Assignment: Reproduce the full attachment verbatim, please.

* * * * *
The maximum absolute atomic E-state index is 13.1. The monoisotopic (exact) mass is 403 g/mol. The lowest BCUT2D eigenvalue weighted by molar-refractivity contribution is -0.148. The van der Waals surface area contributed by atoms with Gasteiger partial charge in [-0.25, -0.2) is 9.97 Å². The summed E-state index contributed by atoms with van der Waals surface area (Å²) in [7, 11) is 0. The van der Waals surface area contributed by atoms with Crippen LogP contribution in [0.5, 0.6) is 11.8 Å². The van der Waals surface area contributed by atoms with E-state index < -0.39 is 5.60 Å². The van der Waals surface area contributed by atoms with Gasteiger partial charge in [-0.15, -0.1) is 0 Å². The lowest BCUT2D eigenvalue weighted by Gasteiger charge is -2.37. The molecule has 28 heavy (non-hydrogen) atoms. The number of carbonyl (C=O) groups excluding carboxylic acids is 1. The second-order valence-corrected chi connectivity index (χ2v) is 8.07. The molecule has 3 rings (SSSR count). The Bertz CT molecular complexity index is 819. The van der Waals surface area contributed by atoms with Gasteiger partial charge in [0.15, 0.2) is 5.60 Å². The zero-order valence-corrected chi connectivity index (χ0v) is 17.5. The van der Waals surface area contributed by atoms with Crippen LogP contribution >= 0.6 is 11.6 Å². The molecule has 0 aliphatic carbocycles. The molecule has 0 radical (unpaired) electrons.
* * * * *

The maximum absolute atomic E-state index is 13.1. The monoisotopic (exact) mass is 403 g/mol. The lowest BCUT2D eigenvalue weighted by molar-refractivity contribution is -0.148. The van der Waals surface area contributed by atoms with Gasteiger partial charge in [-0.25, -0.2) is 9.97 Å². The summed E-state index contributed by atoms with van der Waals surface area (Å²) in [7, 11) is 0. The van der Waals surface area contributed by atoms with Crippen LogP contribution in [0.5, 0.6) is 11.8 Å². The van der Waals surface area contributed by atoms with E-state index < -0.39 is 5.60 Å². The van der Waals surface area contributed by atoms with Gasteiger partial charge in [-0.15, -0.1) is 0 Å². The lowest BCUT2D eigenvalue weighted by Gasteiger charge is -2.37. The molecule has 28 heavy (non-hydrogen) atoms. The number of carbonyl (C=O) groups excluding carboxylic acids is 1. The second-order valence-corrected chi connectivity index (χ2v) is 8.07. The molecule has 3 rings (SSSR count). The Bertz CT molecular complexity index is 819. The van der Waals surface area contributed by atoms with Gasteiger partial charge in [0.15, 0.2) is 5.60 Å². The zero-order valence-corrected chi connectivity index (χ0v) is 17.5. The van der Waals surface area contributed by atoms with Crippen LogP contribution >= 0.6 is 11.6 Å². The molecule has 0 aliphatic carbocycles. The molecule has 0 radical (unpaired) electrons.